GLOW is another show that celebrates the strength of friendships among women while also acknowledging the ups and downs of adult friendships. Debbie and Ruth, the two main characters, are not always on great terms, to put it mildly, but beyond the wrestling stunts and big 80s hair, I am so drawn to GLOW because I care about how their friendship plays out. And yes, there are plenty of romances in the series, as there are with most of these shows (even the ones where friendships are the center), but the season three finale’s play on the popular “running through the airport” trope—the one that usually appears in romantic comedies—made it abundantly clear that at the end of the day, the friendship between Ruth and Debbie is the relationship we should all be rooting for.
Seeing central friendships like these ones I’ve mentioned are so important because they are much closer to real life than most of the things I see on television. Real women have friends, close confidants that they care about as deeply as they do significant others or family members. Personally, I value my friendships with other women so much, so it’s great that at least some television shows recognize just how important these relationships are.
One thing I did notice in all my research and brainstorming of TV shows that fit this mold was something very peculiar but not surprising: if there is a show that centers on adult women who are friends, the women are either a) unruly single women who cannot find men or b) older women who are widowed, divorced, and generally far past their “last fuckable day”. I could not, for the life of me, come up with a single television show that centered on a female friendship where the women are happily married, and that was incredibly frustrating.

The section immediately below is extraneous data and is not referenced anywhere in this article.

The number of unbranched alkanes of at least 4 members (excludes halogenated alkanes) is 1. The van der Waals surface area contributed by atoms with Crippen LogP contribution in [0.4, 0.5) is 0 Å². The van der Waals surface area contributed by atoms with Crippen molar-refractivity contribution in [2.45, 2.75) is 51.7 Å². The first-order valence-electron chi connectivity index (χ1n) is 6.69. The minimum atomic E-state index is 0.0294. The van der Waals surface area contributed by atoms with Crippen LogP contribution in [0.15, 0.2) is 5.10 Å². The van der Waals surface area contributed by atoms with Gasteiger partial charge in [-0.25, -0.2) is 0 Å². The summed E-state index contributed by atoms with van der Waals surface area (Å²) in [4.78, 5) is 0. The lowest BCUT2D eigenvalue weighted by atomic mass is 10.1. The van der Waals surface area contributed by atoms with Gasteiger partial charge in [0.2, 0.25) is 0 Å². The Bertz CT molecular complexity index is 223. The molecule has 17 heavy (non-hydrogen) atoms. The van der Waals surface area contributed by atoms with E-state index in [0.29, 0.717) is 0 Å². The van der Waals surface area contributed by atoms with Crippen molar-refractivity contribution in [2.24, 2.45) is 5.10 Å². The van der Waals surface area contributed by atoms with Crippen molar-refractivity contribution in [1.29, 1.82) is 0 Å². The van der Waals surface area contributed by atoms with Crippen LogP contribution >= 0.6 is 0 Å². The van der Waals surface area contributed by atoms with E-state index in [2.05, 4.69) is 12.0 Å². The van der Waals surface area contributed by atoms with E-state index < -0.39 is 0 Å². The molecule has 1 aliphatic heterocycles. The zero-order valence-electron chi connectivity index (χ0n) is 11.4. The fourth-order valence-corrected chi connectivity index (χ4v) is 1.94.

According to Hollywood, women can either have a great friendship, or a great romantic relationship, but not both, and this is frankly discouraging. Now, at this juncture of my life I cannot say this with certainty, but I would like to think that when (if?) I find love and get married, I will maintain the great friendships I have now. Sure, friendships change as all things do, but I hope that it is unrealistic to assume that once a woman is married, her friends vanish into thin air, never to be heard from again. We women contain multitudes, and room for more than one type of relationship at a time, contrary to what Hollywood may have you believe. It would be amazing to see these many dynamics play out on the small screen one day.
At the end of the day, the more female friendships we get on screen, the better. My friends mean the world to me, and it’s sad when I have to wrack my brain for examples of similar relationships in popular culture. In the meantime, maybe I’ll binge watch The Golden Girls.
A few more shows that fit the bill that others recommended to me while researching this topic:
- Insecure on HBO
- Tuca & Bertie on Netflix
- PEN15 on Hulu
- Playing House available to stream on Amazon Prime
Tell me about your favorite female friendships on television in the comments!